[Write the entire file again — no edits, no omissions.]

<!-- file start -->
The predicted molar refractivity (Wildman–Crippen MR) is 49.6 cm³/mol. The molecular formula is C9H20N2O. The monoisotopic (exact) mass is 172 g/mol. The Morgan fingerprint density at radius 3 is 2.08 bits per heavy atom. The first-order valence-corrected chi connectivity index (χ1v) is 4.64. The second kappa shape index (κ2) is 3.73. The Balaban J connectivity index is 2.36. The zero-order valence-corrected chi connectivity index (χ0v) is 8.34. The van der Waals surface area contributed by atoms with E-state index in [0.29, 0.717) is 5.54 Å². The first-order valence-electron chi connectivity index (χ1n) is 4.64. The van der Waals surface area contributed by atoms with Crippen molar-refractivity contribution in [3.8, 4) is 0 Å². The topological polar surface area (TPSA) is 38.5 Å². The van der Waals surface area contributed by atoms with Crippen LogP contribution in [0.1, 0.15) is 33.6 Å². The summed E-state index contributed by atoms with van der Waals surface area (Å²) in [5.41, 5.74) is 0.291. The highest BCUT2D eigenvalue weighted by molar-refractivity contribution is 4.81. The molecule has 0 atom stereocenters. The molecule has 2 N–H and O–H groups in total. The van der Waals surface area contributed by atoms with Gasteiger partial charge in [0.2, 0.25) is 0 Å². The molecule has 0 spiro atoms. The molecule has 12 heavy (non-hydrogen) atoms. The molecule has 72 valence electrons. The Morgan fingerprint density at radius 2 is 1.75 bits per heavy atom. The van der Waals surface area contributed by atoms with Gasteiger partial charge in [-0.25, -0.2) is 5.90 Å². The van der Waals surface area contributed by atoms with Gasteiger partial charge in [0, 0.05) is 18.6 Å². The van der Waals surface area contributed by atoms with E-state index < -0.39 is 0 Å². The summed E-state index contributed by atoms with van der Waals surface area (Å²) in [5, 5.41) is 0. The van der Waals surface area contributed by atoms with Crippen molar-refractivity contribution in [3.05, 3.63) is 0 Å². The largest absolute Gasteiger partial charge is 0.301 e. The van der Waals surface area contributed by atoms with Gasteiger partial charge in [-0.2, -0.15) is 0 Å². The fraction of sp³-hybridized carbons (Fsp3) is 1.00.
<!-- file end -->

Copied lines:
The predicted molar refractivity (Wildman–Crippen MR) is 49.6 cm³/mol. The molecular formula is C9H20N2O. The monoisotopic (exact) mass is 172 g/mol. The Morgan fingerprint density at radius 3 is 2.08 bits per heavy atom. The first-order valence-corrected chi connectivity index (χ1v) is 4.64. The second kappa shape index (κ2) is 3.73. The Balaban J connectivity index is 2.36. The zero-order valence-corrected chi connectivity index (χ0v) is 8.34. The van der Waals surface area contributed by atoms with E-state index in [0.29, 0.717) is 5.54 Å². The first-order valence-electron chi connectivity index (χ1n) is 4.64. The van der Waals surface area contributed by atoms with Crippen molar-refractivity contribution in [3.8, 4) is 0 Å². The topological polar surface area (TPSA) is 38.5 Å². The van der Waals surface area contributed by atoms with Crippen LogP contribution in [0.1, 0.15) is 33.6 Å². The summed E-state index contributed by atoms with van der Waals surface area (Å²) in [5.41, 5.74) is 0.291. The highest BCUT2D eigenvalue weighted by molar-refractivity contribution is 4.81. The molecule has 0 atom stereocenters. The molecule has 2 N–H and O–H groups in total. The van der Waals surface area contributed by atoms with Gasteiger partial charge in [0.2, 0.25) is 0 Å². The molecule has 0 spiro atoms. The molecule has 12 heavy (non-hydrogen) atoms. The molecule has 72 valence electrons. The Morgan fingerprint density at radius 2 is 1.75 bits per heavy atom. The van der Waals surface area contributed by atoms with Gasteiger partial charge in [-0.25, -0.2) is 5.90 Å². The van der Waals surface area contributed by atoms with Gasteiger partial charge in [0, 0.05) is 18.6 Å². The van der Waals surface area contributed by atoms with E-state index < -0.39 is 0 Å². The summed E-state index contributed by atoms with van der Waals surface area (Å²) in [5, 5.41) is 0. The van der Waals surface area contributed by atoms with Crippen molar-refractivity contribution in [3.05, 3.63) is 0 Å². The largest absolute Gasteiger partial charge is 0.301 e. The van der Waals surface area contributed by atoms with Gasteiger partial charge in [-0.2, -0.15) is 0 Å². The fraction of sp³-hybridized carbons (Fsp3) is 1.00.